Every evening, a 45-car train rumbles away from the Clark Fork River, loaded not with copper, gold or silver ore, but with the toxic legacy of more than a century of mining: tons of contaminated mud from behind an old dam.
Workers are removing 2.2 million cubic yards of the muck — and dismantling the 101-year-old Milltown Dam — in a breathtakingly scenic part of Montana trout-fishing country celebrated in Norman Maclean's novel "A River Runs Through It."
For decades, metals released into the river by mining and ore-processing in the Butte area collected downstream in the sediment behind the hydroelectric dam, where the toxins are now threatening fish and polluting drinking water in the ground below.
The dam is part of a big swath of southwestern Montana that has been designated the nation's largest Superfund cleanup site.
"Simply stated, 100 years ago they took hundreds of millions of dollars of gold and silver and copper out of the side of the mountain and they left us with a century of pollution," Gov. Brian Schweitzer said. "The money from the minerals went to Wall Street and the pollution went into Montana rivers."
Atlantic Richfield Co. assumed financial responsibility for the Milltown Dam site after a 1977 merger with Anaconda Co., the mining giant. ARCO is covering most of the estimated $120 million cost of the cleanup, with the state, the Environmental Protection Agency and a local utility paying the rest.
In the late 19th century, Butte was the world's copper king as America wired itself for the electric light, the telephone and other innovations. Nearly 22 billion pounds of copper were extracted from 1880 to 2005.
Lots of arsenic found in 1981
The contamination went undetected until 1981, when a county health official found high levels of arsenic in the water supply. Studying the problem, deciding on a fix, negotiating the funding and launching the work extended well into the 21st century.
The Milltown Dam, situated where the Clark Fork and Blackfoot rivers meet 88 miles northeast of Butte, is a concrete, rock and timber structure 28 feet high, with a spillway 210 feet across. It is being dismantled piece by piece with heavy-duty excavating equipment and jackhammers.
A train loaded with the mud has rolled out daily since October, bound for a disposal site 90 miles away. By the time the mud haul ends in 2009, an estimated 3.4 million tons will have been taken away, or enough to fill 679 Olympic swimming pools.
"What makes this really tricky is that we are removing a dam at the confluence of two rivers, and we are doing our best to minimize the impact on the fishery and the downstream river users," said the EPA's Diana Hammer. "This project, more than any other we are aware of, is spending a lot of money, time and effort to minimize the effect on the fishery and the downstream users."
For a few years, the Clark Fork will be detoured around the dam through a newly dug channel nearly a mile long. That will prevent the river from washing the toxic mud downstream as the dam comes down. Eventually, the river will be moved back to its natural channel.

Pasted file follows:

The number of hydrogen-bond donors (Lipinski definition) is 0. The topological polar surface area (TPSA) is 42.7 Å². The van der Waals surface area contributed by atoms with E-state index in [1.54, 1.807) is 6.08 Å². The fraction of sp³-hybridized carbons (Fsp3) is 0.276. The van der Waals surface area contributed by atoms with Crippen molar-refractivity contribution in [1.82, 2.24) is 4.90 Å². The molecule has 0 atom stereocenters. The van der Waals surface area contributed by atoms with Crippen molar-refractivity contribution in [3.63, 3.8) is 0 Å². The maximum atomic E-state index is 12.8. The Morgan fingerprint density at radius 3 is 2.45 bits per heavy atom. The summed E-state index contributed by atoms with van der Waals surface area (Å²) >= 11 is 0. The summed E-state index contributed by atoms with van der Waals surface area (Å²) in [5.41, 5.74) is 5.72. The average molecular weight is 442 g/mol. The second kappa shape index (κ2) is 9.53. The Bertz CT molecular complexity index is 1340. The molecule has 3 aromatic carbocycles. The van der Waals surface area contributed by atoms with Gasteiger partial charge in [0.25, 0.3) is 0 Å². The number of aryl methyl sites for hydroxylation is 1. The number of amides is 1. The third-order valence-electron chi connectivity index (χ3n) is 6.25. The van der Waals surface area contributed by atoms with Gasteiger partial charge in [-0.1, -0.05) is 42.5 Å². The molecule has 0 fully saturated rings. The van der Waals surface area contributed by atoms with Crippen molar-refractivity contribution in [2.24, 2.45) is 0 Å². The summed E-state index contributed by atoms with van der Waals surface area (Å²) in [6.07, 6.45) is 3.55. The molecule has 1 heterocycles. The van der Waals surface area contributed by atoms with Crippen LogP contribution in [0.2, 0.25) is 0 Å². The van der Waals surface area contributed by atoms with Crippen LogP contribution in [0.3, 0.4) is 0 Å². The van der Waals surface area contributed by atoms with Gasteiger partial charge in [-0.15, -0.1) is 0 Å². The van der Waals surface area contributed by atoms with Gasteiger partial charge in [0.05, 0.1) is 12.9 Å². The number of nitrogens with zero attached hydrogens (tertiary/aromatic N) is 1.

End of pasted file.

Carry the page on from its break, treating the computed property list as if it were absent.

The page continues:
Goal is for clean groundwater in decade
The EPA says the groundwater should be clean again within a decade. In the meantime, the area's residents are getting their water from a separate well system set up by state and federal officials in the 1980s.
Not only will the river water be cleaner, but with the removal of the dam, bull trout and other fish will be able to swim more freely.
"When the dam is removed and the entire Clark Fork is restored, we will once again have a free-flowing, blue-ribbon trout fishery," the governor said.
The overall Superfund site stretches some 120 miles from the Butte area almost to Missoula. It includes the Berkeley Pit, a former open-pit copper mine that now contains a toxic soup of arsenic, copper, cadmium, cobalt, iron and zinc.
So far, soil and water have been cleaned up in some parts of the Superfund area. Golfers now tee off at a Jack Nicklaus-designed course in Anaconda where a copper smelter used to belch pollution. And just last year, state officials announced the presence of trout in Silver Bow Creek, a Clark Fork tributary long considered dead.
As for the Blackfoot River, the trout stream made famous in Maclean's book, it has largely escaped contamination because there was not much mining upstream.
The Milltown Dam project is unpopular with some residents, because the calm, 535-acre reservoir behind the dam will disappear, along with its fishing and boating opportunities. They worry also that once the two rivers become free-flowing again, too many fishermen and boaters will flock to the area.
"We're removing the dam because special-interest groups had all these reasons — they said the dam was impairing the natural course of the river and the natural health of the river," said Jeff Patterson, who lives four miles upstream from Milltown. "But we're going to replace that with heavy human use that is going to be a greater impact on the river than the dam ever was."
Tim Furey lives about 300 yards from the reservoir and said he favors the work.
"If we get another major flood, the arsenic, the copper, the heavy metals are going to be washed downstream," Furey said. "Instead of one major Superfund site, we will have Superfund sites all along the Clark Fork River."